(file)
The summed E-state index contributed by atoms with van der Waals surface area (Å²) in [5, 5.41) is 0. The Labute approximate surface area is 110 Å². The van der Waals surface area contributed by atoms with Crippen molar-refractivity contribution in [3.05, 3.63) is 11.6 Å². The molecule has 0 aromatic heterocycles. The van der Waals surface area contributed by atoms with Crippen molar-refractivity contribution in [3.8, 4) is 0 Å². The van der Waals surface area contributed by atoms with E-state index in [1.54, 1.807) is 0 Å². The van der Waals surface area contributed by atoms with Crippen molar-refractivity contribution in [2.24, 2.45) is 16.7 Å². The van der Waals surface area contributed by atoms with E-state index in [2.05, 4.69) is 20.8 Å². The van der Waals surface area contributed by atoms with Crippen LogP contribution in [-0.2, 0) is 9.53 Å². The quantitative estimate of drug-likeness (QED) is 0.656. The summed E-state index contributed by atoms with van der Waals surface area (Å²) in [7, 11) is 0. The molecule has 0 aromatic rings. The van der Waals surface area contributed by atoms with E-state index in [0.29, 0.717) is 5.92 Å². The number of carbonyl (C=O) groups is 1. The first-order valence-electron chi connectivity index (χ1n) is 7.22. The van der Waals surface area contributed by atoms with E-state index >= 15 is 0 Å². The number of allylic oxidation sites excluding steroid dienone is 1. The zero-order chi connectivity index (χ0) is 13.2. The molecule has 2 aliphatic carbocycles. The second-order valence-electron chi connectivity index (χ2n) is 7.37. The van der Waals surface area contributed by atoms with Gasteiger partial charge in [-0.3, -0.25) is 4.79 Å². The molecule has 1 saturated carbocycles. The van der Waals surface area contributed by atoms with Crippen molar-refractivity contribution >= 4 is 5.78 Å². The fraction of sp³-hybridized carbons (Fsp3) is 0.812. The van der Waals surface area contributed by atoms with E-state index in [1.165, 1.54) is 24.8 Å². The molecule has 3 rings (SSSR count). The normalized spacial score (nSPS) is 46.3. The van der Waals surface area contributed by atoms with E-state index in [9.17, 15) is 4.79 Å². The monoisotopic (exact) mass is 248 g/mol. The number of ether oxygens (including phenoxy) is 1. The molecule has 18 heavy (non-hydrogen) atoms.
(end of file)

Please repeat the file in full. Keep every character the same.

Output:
The summed E-state index contributed by atoms with van der Waals surface area (Å²) in [5, 5.41) is 0. The Labute approximate surface area is 110 Å². The van der Waals surface area contributed by atoms with Crippen molar-refractivity contribution in [3.05, 3.63) is 11.6 Å². The molecule has 0 aromatic heterocycles. The van der Waals surface area contributed by atoms with Crippen molar-refractivity contribution in [3.8, 4) is 0 Å². The van der Waals surface area contributed by atoms with E-state index in [1.54, 1.807) is 0 Å². The van der Waals surface area contributed by atoms with Crippen molar-refractivity contribution in [2.24, 2.45) is 16.7 Å². The van der Waals surface area contributed by atoms with E-state index in [2.05, 4.69) is 20.8 Å². The van der Waals surface area contributed by atoms with Crippen LogP contribution in [-0.2, 0) is 9.53 Å². The quantitative estimate of drug-likeness (QED) is 0.656. The summed E-state index contributed by atoms with van der Waals surface area (Å²) in [7, 11) is 0. The molecule has 0 aromatic rings. The van der Waals surface area contributed by atoms with E-state index in [0.29, 0.717) is 5.92 Å². The number of carbonyl (C=O) groups is 1. The first-order valence-electron chi connectivity index (χ1n) is 7.22. The van der Waals surface area contributed by atoms with E-state index >= 15 is 0 Å². The number of allylic oxidation sites excluding steroid dienone is 1. The zero-order chi connectivity index (χ0) is 13.2. The molecule has 2 aliphatic carbocycles. The second-order valence-electron chi connectivity index (χ2n) is 7.37. The van der Waals surface area contributed by atoms with Gasteiger partial charge in [-0.3, -0.25) is 4.79 Å². The molecule has 1 saturated carbocycles. The van der Waals surface area contributed by atoms with Crippen molar-refractivity contribution >= 4 is 5.78 Å². The fraction of sp³-hybridized carbons (Fsp3) is 0.812. The van der Waals surface area contributed by atoms with E-state index in [1.165, 1.54) is 24.8 Å². The molecule has 3 rings (SSSR count). The normalized spacial score (nSPS) is 46.3. The van der Waals surface area contributed by atoms with E-state index in [9.17, 15) is 4.79 Å². The monoisotopic (exact) mass is 248 g/mol. The number of ether oxygens (including phenoxy) is 1. The molecule has 18 heavy (non-hydrogen) atoms.